The Cartooning of Editorial: An Op-Ed

Those familiar with the paper strip Mallard Fillmore and its cartoonist/author Bruce Tinsley, already understand the messages and “satire” published within. Being about a duck reporter who looks at the world through a cynical conservative lens, Fillmore has had the potential, for the past few decades now, to bridge a gap in smart – even witty and on-point – comic panel political commentary with that of Republican-ish talking points. I write “ish”, as full-blown GOP talking points and punditry would be outright silly for any cartoon character to do seriously without making himself/herself look like a fool. Right?

We can joke about right-of-center politics IRL (in real life) all day long, but something happens when it’s all applied to the world of the drawn. Of the caricature and reflected. It becomes scathing and honest, for better and worse. It’s the same effect that happens with good animated movies and shows when real-world opinions and problems are introduced and handled, the situations and attitudes become more pronounced and well-defined, showing a truth that otherwise couldn’t be as well achieved in person. 

The talking duck at the center of Fillmore, who I can only speculate is an extension of Tinsley himself, is not one to mince observation. Through his mind, we see many a sympathetic portrayal of Republican ideology, direct from his mouth or indirect from what he’s watched, read, or overheard. In these panels, real-world leaders and officials are skewered – as they sometimes should be – but with the understanding of righteous and rightly right smugness overhead. If it’s satire, it’s certainly not humble. 

I’m uncertain how many other papers feature Mallard Fillmore in their editorial sections, but I do know that, as of late, the new Times-Picayune / Advocate has been labeling these cartoons under such banners. From local writer Michael Tisserand:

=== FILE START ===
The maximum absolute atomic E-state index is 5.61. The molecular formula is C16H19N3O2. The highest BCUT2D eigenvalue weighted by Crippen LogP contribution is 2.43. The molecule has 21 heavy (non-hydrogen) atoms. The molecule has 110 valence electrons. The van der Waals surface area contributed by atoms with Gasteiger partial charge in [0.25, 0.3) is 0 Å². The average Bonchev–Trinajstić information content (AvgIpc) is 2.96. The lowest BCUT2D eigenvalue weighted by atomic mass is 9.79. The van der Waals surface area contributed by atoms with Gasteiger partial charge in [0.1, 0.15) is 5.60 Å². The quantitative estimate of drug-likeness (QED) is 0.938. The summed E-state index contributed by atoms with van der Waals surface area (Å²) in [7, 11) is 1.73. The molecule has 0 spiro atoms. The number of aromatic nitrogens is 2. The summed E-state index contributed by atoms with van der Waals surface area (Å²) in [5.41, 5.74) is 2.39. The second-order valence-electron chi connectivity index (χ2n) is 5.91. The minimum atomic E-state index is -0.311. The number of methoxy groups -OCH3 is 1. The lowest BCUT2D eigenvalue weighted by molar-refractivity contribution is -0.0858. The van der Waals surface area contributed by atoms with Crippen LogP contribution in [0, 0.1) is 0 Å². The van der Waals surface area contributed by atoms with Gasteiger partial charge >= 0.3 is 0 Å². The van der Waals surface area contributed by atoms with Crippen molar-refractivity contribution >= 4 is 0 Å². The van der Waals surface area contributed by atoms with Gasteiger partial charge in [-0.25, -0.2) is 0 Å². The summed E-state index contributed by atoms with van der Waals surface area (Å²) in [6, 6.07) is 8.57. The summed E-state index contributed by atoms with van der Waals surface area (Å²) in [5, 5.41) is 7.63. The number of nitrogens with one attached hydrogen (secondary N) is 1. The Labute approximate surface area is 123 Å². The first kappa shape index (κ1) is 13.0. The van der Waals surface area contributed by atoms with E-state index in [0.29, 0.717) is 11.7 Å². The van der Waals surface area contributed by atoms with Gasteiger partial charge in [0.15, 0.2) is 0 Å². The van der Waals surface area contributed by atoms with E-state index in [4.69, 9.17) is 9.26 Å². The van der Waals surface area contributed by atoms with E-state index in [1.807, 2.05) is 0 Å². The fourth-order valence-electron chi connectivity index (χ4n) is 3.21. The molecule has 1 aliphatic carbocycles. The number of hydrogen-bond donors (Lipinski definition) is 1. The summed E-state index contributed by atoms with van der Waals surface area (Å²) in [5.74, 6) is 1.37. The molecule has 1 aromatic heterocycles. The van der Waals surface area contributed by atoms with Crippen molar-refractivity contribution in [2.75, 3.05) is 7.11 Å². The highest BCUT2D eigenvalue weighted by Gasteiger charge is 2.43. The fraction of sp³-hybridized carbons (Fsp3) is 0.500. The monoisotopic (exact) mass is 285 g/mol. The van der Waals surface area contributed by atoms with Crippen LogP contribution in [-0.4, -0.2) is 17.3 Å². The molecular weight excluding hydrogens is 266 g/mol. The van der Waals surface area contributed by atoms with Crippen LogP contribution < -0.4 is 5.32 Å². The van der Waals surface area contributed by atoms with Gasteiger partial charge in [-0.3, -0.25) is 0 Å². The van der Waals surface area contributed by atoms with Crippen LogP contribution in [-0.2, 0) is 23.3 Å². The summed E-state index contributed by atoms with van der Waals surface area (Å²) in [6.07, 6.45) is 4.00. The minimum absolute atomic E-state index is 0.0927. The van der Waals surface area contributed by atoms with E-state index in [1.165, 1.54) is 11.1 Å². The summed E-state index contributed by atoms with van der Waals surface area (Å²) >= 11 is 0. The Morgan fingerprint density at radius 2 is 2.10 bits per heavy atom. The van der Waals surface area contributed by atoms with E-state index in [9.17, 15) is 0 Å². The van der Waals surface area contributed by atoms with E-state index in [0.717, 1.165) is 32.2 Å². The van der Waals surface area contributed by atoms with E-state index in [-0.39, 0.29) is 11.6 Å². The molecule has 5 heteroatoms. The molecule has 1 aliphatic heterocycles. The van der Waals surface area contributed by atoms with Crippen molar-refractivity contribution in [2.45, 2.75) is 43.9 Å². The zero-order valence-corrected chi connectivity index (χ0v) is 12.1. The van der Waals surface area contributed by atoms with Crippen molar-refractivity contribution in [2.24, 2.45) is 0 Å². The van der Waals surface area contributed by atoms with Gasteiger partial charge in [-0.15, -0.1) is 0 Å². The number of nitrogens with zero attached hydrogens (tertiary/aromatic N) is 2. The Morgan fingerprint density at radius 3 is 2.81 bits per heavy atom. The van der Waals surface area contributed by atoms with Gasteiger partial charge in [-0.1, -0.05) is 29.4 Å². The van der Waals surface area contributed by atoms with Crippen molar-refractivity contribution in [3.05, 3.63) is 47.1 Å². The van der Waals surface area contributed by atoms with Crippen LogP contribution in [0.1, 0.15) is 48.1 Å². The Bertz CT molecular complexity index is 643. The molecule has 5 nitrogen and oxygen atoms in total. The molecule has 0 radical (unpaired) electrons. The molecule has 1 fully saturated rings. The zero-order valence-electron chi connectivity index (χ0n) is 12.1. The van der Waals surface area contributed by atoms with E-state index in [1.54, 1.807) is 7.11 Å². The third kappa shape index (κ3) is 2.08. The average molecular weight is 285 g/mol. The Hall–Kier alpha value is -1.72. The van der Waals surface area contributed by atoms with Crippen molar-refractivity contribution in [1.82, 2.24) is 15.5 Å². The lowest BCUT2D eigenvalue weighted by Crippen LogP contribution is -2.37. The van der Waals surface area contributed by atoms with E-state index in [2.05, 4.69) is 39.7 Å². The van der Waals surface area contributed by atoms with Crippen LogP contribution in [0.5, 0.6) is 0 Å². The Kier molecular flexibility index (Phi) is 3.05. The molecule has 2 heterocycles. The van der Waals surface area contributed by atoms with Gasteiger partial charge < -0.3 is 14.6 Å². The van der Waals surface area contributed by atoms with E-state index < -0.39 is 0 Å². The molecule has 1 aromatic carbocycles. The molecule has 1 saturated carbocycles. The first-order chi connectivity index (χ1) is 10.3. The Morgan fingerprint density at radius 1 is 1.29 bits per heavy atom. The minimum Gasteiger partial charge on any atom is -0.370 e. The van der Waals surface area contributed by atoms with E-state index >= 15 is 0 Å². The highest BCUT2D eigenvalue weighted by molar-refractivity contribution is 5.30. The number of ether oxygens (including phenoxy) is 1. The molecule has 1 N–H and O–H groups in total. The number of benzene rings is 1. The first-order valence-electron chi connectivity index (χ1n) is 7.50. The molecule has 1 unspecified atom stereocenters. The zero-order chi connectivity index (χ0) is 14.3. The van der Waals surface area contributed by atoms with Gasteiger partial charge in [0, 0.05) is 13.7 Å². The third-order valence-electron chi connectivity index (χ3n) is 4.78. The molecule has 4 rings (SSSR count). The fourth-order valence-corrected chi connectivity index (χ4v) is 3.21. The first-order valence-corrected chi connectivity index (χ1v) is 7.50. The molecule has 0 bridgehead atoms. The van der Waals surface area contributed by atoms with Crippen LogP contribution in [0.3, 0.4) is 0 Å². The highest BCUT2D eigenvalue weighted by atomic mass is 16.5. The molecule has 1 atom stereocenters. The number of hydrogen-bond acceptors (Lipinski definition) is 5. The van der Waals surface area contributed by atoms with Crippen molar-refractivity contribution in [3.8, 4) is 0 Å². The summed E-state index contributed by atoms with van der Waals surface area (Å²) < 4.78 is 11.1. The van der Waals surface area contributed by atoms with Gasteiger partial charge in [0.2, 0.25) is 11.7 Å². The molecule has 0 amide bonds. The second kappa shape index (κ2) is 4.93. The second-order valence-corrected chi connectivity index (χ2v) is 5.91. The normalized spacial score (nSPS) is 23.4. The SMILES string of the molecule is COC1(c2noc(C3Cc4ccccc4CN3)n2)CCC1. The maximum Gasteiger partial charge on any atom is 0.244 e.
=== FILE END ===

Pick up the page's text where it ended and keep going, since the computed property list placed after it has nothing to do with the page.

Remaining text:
Indeed, our daily paper has now suggested it’s in agreement with the brand of Fillmore, from an editorial standpoint. This is highly dubious and for sure upsetting, especially being that Bruce Tinsley isn’t exactly someone who practices careful nuance in his cartoons or comedy within. It’s all so blunt and mean, to say the least. To say the most? Well…

For our Picayune to not just publish and make Mallard part of its official statement, but to print a bible verse underneath as well (see the above tweet embed), says something strong and frankly wrong about the direction they’ve chosen to move into. Not that the bible is wrong, and not that Tinsley’s work should be prohibited or censored, but that the combination subtextually tells us to almost obey as real truth.

Oh, they’re expressing something true alright, but it’s about themselves. And it’s dirty. 

Meanwhile, back in time:

Surely, we can draw and print better. Right?

Bill Arceneaux has been an independent writer and film critic in the New Orleans area since 2011, working with outlets like Film Threat, DIG Baton Rouge, Crosstown Conversations, and Occupy. He is a member of the Southeastern Film Critics Association and is Rotten Tomatoes approved. Follow him on Twitter: @billreviews

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